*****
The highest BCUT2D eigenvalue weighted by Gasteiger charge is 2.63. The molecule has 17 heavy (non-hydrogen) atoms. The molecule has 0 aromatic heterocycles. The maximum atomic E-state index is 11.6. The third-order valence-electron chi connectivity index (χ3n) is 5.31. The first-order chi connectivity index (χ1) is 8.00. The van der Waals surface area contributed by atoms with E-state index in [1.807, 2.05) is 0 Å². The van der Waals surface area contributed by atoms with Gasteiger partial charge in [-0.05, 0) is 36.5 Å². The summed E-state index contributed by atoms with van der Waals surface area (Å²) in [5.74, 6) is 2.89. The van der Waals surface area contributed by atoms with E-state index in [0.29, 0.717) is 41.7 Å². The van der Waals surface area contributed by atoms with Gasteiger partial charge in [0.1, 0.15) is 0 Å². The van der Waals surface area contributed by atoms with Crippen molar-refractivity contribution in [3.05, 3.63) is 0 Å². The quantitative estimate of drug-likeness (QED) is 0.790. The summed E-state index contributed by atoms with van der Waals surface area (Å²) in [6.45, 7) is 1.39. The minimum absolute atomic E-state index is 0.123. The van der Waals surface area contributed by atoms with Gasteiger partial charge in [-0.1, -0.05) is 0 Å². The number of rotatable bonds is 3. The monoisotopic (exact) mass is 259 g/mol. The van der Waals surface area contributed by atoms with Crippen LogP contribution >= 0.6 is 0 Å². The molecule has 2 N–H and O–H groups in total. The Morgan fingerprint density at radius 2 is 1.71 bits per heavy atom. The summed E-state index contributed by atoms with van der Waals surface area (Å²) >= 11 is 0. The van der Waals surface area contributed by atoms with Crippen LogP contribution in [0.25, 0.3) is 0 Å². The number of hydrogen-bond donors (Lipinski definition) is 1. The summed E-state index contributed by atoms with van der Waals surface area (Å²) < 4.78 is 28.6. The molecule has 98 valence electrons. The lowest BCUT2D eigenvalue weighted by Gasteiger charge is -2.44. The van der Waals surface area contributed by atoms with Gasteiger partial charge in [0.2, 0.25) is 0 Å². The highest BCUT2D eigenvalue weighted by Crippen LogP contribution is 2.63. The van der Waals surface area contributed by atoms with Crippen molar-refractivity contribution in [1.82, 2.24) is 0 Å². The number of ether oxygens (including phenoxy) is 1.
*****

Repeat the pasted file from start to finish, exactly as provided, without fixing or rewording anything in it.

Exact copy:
The highest BCUT2D eigenvalue weighted by Gasteiger charge is 2.63. The molecule has 17 heavy (non-hydrogen) atoms. The molecule has 0 aromatic heterocycles. The maximum atomic E-state index is 11.6. The third-order valence-electron chi connectivity index (χ3n) is 5.31. The first-order chi connectivity index (χ1) is 8.00. The van der Waals surface area contributed by atoms with E-state index in [1.807, 2.05) is 0 Å². The van der Waals surface area contributed by atoms with Gasteiger partial charge in [-0.05, 0) is 36.5 Å². The summed E-state index contributed by atoms with van der Waals surface area (Å²) in [5.74, 6) is 2.89. The van der Waals surface area contributed by atoms with E-state index in [0.29, 0.717) is 41.7 Å². The van der Waals surface area contributed by atoms with Gasteiger partial charge in [0.1, 0.15) is 0 Å². The van der Waals surface area contributed by atoms with Crippen molar-refractivity contribution in [3.05, 3.63) is 0 Å². The quantitative estimate of drug-likeness (QED) is 0.790. The summed E-state index contributed by atoms with van der Waals surface area (Å²) in [6.45, 7) is 1.39. The minimum absolute atomic E-state index is 0.123. The van der Waals surface area contributed by atoms with Gasteiger partial charge in [-0.1, -0.05) is 0 Å². The number of rotatable bonds is 3. The monoisotopic (exact) mass is 259 g/mol. The van der Waals surface area contributed by atoms with Crippen LogP contribution >= 0.6 is 0 Å². The molecule has 2 N–H and O–H groups in total. The Morgan fingerprint density at radius 2 is 1.71 bits per heavy atom. The summed E-state index contributed by atoms with van der Waals surface area (Å²) >= 11 is 0. The van der Waals surface area contributed by atoms with Crippen LogP contribution in [0.25, 0.3) is 0 Å². The number of hydrogen-bond donors (Lipinski definition) is 1. The summed E-state index contributed by atoms with van der Waals surface area (Å²) < 4.78 is 28.6. The molecule has 98 valence electrons. The lowest BCUT2D eigenvalue weighted by Gasteiger charge is -2.44. The van der Waals surface area contributed by atoms with Gasteiger partial charge in [0.2, 0.25) is 0 Å². The highest BCUT2D eigenvalue weighted by Crippen LogP contribution is 2.63. The van der Waals surface area contributed by atoms with Crippen molar-refractivity contribution in [1.82, 2.24) is 0 Å². The number of ether oxygens (including phenoxy) is 1.